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Stopping treatment with blood-thinning drug can be fatal

Patients being treated with the blood-thinning medicine warfarin should be wary of breaking off their treatment as they then run a considerable risk of developing blood clots in the brain.

Where does all the snot come from?

How can humans produce so much phlegm or mucous?

A big butt can be a great asset

Fat on the hips and thighs is not unhealthy – it helps you live longer. It’s the belly fat you should worry about, say scientists.

Why do you get the stomach flu?

Why is it so hard to avoid a virus that forces us into the bathroom and makes us stick our heads in the toilet bowl?

Weight loss without exercise – really?

A newly discovered hormone could lead to a drug that can raise the body's energy conversion and minimise the risk of type 2 diabetes – without exercise.

Diet outweighs exercise in fighting child obesity

A lower intake of calories is more important than physical exercise when heavy children try to lose weight. Parents also have to be strongly involved.

Poor sleep linked to premature death

People with sleeping problems have poorer health and a shorter life expectancy. Research indicates that poor sleep is a problem to be taken seriously.

Use your bedroom for sleep and sex only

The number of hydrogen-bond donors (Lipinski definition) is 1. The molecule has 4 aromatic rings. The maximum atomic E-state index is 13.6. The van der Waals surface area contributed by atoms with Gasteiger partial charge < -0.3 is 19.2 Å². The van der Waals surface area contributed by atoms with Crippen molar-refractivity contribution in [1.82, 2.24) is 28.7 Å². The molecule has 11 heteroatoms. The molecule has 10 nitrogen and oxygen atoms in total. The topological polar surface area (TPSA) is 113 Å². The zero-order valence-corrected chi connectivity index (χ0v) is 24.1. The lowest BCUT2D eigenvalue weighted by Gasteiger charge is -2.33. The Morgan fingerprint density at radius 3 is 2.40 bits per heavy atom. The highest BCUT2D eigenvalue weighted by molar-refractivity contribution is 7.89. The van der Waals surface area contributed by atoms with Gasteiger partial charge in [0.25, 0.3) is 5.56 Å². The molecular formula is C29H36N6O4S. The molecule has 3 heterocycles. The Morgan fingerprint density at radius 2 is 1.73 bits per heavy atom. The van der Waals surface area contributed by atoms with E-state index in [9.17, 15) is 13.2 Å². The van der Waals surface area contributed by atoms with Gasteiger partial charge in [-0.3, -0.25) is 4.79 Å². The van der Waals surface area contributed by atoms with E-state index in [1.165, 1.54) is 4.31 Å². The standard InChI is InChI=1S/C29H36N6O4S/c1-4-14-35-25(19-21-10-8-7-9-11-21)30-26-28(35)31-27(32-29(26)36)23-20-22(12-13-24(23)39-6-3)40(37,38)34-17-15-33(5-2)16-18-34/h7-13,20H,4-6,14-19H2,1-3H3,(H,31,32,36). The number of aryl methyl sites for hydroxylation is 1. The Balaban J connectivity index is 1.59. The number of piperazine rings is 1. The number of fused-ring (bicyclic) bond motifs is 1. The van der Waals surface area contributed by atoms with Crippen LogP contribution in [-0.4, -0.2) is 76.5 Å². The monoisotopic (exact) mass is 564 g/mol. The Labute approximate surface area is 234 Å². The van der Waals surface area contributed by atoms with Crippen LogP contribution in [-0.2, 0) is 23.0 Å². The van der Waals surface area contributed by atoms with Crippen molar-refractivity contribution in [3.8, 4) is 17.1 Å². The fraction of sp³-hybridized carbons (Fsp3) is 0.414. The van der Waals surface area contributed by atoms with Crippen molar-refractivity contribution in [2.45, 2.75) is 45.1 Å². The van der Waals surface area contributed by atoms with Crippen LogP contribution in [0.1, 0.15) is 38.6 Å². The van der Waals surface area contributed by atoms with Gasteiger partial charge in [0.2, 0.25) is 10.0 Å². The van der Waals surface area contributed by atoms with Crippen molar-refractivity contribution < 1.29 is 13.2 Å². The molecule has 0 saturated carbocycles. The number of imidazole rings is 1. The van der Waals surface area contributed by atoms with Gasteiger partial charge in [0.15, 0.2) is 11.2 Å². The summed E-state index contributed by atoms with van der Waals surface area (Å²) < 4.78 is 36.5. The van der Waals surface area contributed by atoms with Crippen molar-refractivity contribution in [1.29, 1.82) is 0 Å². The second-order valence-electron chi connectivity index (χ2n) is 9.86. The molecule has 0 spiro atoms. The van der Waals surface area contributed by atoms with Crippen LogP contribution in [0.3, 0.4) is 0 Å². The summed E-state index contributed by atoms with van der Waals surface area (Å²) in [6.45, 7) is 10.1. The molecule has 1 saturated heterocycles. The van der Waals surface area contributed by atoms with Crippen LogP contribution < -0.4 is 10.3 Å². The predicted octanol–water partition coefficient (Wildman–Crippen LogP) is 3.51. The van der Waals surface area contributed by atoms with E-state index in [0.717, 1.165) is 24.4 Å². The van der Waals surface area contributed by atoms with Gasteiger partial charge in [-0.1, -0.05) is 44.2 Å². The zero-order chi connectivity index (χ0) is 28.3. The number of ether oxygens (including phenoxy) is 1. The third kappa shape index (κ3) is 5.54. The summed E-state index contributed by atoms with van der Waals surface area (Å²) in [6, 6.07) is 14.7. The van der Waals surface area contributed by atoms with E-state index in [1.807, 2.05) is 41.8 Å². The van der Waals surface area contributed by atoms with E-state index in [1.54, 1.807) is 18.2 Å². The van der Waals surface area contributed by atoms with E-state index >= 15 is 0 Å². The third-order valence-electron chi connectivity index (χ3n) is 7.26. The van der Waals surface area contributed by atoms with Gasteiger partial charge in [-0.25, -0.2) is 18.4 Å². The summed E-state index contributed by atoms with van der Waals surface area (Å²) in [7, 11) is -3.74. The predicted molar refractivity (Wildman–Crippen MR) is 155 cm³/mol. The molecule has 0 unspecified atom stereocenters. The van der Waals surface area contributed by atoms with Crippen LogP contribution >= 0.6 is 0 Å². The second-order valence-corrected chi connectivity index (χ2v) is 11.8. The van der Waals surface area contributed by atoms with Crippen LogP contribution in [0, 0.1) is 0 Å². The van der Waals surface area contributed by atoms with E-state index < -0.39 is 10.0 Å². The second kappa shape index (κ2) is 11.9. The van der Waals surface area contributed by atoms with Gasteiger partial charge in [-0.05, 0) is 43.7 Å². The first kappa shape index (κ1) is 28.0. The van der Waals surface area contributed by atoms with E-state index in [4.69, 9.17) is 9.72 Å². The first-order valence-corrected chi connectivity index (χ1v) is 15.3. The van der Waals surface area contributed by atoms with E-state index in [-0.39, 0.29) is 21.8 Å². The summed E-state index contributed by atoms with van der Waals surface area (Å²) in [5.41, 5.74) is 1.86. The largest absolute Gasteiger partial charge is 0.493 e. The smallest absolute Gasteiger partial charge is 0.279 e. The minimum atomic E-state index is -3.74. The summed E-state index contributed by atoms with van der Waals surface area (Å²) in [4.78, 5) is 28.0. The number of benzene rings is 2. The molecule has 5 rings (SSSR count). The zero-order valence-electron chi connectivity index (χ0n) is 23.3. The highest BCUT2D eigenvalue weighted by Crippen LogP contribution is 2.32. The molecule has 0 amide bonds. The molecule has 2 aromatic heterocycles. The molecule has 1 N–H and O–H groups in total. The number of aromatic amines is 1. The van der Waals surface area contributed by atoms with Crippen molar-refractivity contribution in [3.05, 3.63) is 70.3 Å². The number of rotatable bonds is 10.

We have grown more prone to going to bed with technological sleep thieves. But use of mobile phones and PCs at bedtime links to poor sleeping habits.

Stress and exercise repair the brain after a stroke

New research reveals that a combination of stress and exercise can shorten the rehabilitation period after a stroke.

Parkinson’s treatment minus side effects

A new drug combination may be able to eliminate the negative side effects of medicine used for treating Parkinson’s disease.

The chocolate that won’t make you fat

By adding linseed and chilli to dark chocolate, researchers can raise your metabolism so you can eat chocolate without putting on weight.

How acidosis develops during exercise

Vigorous exercise causes lactic acid to accumulate in our muscles, making them acidotic. New research shows that several key organs play a surprising role in this process – even during moderate exercise.